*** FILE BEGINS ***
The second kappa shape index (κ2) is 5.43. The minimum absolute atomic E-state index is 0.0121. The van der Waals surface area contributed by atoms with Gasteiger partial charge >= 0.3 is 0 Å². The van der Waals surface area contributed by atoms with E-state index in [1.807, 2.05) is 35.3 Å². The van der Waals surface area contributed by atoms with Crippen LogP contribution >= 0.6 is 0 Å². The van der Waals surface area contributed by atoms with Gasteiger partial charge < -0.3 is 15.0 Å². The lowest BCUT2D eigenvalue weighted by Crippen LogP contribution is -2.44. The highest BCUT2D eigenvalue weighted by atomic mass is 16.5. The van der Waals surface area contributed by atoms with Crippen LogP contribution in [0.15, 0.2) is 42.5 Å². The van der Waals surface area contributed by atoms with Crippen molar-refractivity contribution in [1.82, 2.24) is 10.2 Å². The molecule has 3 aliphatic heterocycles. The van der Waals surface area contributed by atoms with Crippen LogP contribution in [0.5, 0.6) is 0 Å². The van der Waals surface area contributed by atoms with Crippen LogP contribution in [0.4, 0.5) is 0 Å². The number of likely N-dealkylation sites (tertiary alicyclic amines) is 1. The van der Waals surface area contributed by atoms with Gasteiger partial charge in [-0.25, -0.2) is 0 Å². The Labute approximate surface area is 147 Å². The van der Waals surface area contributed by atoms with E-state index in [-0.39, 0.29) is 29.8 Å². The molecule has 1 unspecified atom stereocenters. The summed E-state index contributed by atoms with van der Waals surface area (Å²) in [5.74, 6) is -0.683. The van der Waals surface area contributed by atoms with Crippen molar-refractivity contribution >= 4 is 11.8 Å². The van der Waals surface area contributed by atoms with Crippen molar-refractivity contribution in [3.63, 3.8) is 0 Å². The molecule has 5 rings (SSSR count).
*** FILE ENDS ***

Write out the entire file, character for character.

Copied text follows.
The second kappa shape index (κ2) is 5.43. The minimum absolute atomic E-state index is 0.0121. The van der Waals surface area contributed by atoms with Gasteiger partial charge >= 0.3 is 0 Å². The van der Waals surface area contributed by atoms with E-state index in [1.807, 2.05) is 35.3 Å². The van der Waals surface area contributed by atoms with Crippen LogP contribution >= 0.6 is 0 Å². The van der Waals surface area contributed by atoms with Gasteiger partial charge < -0.3 is 15.0 Å². The lowest BCUT2D eigenvalue weighted by Crippen LogP contribution is -2.44. The highest BCUT2D eigenvalue weighted by atomic mass is 16.5. The van der Waals surface area contributed by atoms with Crippen LogP contribution in [0.15, 0.2) is 42.5 Å². The van der Waals surface area contributed by atoms with Crippen molar-refractivity contribution in [1.82, 2.24) is 10.2 Å². The molecule has 3 aliphatic heterocycles. The van der Waals surface area contributed by atoms with Crippen LogP contribution in [0.5, 0.6) is 0 Å². The van der Waals surface area contributed by atoms with Crippen LogP contribution in [0.4, 0.5) is 0 Å². The number of likely N-dealkylation sites (tertiary alicyclic amines) is 1. The van der Waals surface area contributed by atoms with Gasteiger partial charge in [-0.25, -0.2) is 0 Å². The Labute approximate surface area is 147 Å². The van der Waals surface area contributed by atoms with E-state index in [-0.39, 0.29) is 29.8 Å². The molecule has 1 unspecified atom stereocenters. The summed E-state index contributed by atoms with van der Waals surface area (Å²) in [5.74, 6) is -0.683. The van der Waals surface area contributed by atoms with Crippen molar-refractivity contribution >= 4 is 11.8 Å². The van der Waals surface area contributed by atoms with Crippen molar-refractivity contribution in [3.63, 3.8) is 0 Å². The molecule has 5 rings (SSSR count).